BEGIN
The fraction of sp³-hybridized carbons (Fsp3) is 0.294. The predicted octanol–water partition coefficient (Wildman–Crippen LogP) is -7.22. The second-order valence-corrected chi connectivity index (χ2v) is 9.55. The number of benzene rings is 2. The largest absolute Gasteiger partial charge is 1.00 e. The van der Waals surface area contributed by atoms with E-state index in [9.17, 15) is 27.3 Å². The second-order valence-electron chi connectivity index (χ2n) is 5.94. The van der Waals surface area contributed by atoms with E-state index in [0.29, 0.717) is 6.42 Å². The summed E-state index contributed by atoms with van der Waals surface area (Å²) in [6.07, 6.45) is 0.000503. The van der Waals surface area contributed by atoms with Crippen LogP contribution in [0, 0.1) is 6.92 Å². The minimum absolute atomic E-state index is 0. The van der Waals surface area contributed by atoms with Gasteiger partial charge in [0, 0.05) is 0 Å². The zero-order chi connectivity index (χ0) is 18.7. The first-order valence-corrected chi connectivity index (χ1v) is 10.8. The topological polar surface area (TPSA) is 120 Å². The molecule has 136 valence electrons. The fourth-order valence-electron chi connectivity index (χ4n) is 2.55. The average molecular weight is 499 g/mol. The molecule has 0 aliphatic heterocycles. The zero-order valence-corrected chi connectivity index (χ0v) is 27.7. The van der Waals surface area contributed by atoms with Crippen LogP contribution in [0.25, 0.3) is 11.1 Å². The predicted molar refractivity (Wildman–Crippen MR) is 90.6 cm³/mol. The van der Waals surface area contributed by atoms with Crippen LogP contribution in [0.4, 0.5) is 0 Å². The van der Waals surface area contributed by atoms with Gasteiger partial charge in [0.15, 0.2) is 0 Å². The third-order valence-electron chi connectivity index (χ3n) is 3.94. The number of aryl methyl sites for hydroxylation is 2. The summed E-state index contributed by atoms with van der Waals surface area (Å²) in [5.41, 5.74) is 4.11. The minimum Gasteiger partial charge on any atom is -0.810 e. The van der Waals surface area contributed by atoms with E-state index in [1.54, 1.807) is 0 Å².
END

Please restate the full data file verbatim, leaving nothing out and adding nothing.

The fraction of sp³-hybridized carbons (Fsp3) is 0.294. The predicted octanol–water partition coefficient (Wildman–Crippen LogP) is -7.22. The second-order valence-corrected chi connectivity index (χ2v) is 9.55. The number of benzene rings is 2. The largest absolute Gasteiger partial charge is 1.00 e. The van der Waals surface area contributed by atoms with E-state index in [9.17, 15) is 27.3 Å². The second-order valence-electron chi connectivity index (χ2n) is 5.94. The van der Waals surface area contributed by atoms with E-state index in [0.29, 0.717) is 6.42 Å². The summed E-state index contributed by atoms with van der Waals surface area (Å²) in [6.07, 6.45) is 0.000503. The van der Waals surface area contributed by atoms with Crippen LogP contribution in [0, 0.1) is 6.92 Å². The minimum absolute atomic E-state index is 0. The van der Waals surface area contributed by atoms with Gasteiger partial charge in [0, 0.05) is 0 Å². The zero-order chi connectivity index (χ0) is 18.7. The first-order valence-corrected chi connectivity index (χ1v) is 10.8. The topological polar surface area (TPSA) is 120 Å². The molecule has 136 valence electrons. The fourth-order valence-electron chi connectivity index (χ4n) is 2.55. The average molecular weight is 499 g/mol. The molecule has 0 aliphatic heterocycles. The zero-order valence-corrected chi connectivity index (χ0v) is 27.7. The van der Waals surface area contributed by atoms with Crippen LogP contribution in [0.25, 0.3) is 11.1 Å². The predicted molar refractivity (Wildman–Crippen MR) is 90.6 cm³/mol. The van der Waals surface area contributed by atoms with Crippen LogP contribution in [0.4, 0.5) is 0 Å². The van der Waals surface area contributed by atoms with Gasteiger partial charge in [0.15, 0.2) is 0 Å². The third-order valence-electron chi connectivity index (χ3n) is 3.94. The number of aryl methyl sites for hydroxylation is 2. The summed E-state index contributed by atoms with van der Waals surface area (Å²) in [5.41, 5.74) is 4.11. The minimum Gasteiger partial charge on any atom is -0.810 e. The van der Waals surface area contributed by atoms with E-state index in [1.54, 1.807) is 0 Å².